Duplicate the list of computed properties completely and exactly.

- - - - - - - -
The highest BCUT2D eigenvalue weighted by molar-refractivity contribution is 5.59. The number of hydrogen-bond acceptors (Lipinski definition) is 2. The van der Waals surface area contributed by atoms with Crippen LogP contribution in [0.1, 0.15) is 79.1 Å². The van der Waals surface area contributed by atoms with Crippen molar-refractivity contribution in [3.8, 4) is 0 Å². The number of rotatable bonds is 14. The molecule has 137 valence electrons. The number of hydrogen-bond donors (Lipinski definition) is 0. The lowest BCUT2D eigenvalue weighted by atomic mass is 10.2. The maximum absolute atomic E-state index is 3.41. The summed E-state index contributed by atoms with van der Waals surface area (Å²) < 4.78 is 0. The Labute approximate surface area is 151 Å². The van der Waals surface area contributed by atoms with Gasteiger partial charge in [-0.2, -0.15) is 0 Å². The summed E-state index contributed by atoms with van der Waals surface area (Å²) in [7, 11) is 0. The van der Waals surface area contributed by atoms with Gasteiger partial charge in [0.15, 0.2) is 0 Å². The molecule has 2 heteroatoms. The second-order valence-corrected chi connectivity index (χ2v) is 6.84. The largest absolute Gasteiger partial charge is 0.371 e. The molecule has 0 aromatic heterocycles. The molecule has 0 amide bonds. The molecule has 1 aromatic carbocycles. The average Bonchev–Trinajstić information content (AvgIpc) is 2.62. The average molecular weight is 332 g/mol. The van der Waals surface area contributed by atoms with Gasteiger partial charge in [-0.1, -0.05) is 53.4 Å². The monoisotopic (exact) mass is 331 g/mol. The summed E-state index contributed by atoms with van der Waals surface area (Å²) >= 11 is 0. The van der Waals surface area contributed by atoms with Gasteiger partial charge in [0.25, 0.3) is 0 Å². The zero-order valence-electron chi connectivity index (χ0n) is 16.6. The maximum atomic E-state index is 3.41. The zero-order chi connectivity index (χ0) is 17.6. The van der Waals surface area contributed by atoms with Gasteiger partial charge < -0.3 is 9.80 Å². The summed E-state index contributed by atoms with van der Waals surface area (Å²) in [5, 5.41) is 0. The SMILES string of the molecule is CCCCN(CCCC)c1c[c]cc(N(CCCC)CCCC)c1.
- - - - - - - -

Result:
The highest BCUT2D eigenvalue weighted by molar-refractivity contribution is 5.59. The number of hydrogen-bond acceptors (Lipinski definition) is 2. The van der Waals surface area contributed by atoms with Crippen LogP contribution in [0.1, 0.15) is 79.1 Å². The van der Waals surface area contributed by atoms with Crippen molar-refractivity contribution in [3.8, 4) is 0 Å². The number of rotatable bonds is 14. The molecule has 137 valence electrons. The number of hydrogen-bond donors (Lipinski definition) is 0. The lowest BCUT2D eigenvalue weighted by atomic mass is 10.2. The maximum absolute atomic E-state index is 3.41. The summed E-state index contributed by atoms with van der Waals surface area (Å²) < 4.78 is 0. The Labute approximate surface area is 151 Å². The van der Waals surface area contributed by atoms with Gasteiger partial charge in [-0.2, -0.15) is 0 Å². The summed E-state index contributed by atoms with van der Waals surface area (Å²) in [7, 11) is 0. The van der Waals surface area contributed by atoms with Gasteiger partial charge in [0.15, 0.2) is 0 Å². The molecule has 2 heteroatoms. The second-order valence-corrected chi connectivity index (χ2v) is 6.84. The largest absolute Gasteiger partial charge is 0.371 e. The molecule has 0 aromatic heterocycles. The molecule has 0 amide bonds. The molecule has 1 aromatic carbocycles. The average Bonchev–Trinajstić information content (AvgIpc) is 2.62. The average molecular weight is 332 g/mol. The van der Waals surface area contributed by atoms with Gasteiger partial charge in [-0.1, -0.05) is 53.4 Å². The monoisotopic (exact) mass is 331 g/mol. The summed E-state index contributed by atoms with van der Waals surface area (Å²) >= 11 is 0. The van der Waals surface area contributed by atoms with Gasteiger partial charge in [0.25, 0.3) is 0 Å². The zero-order valence-electron chi connectivity index (χ0n) is 16.6. The maximum atomic E-state index is 3.41. The zero-order chi connectivity index (χ0) is 17.6. The van der Waals surface area contributed by atoms with Gasteiger partial charge < -0.3 is 9.80 Å². The summed E-state index contributed by atoms with van der Waals surface area (Å²) in [5, 5.41) is 0. The SMILES string of the molecule is CCCCN(CCCC)c1c[c]cc(N(CCCC)CCCC)c1.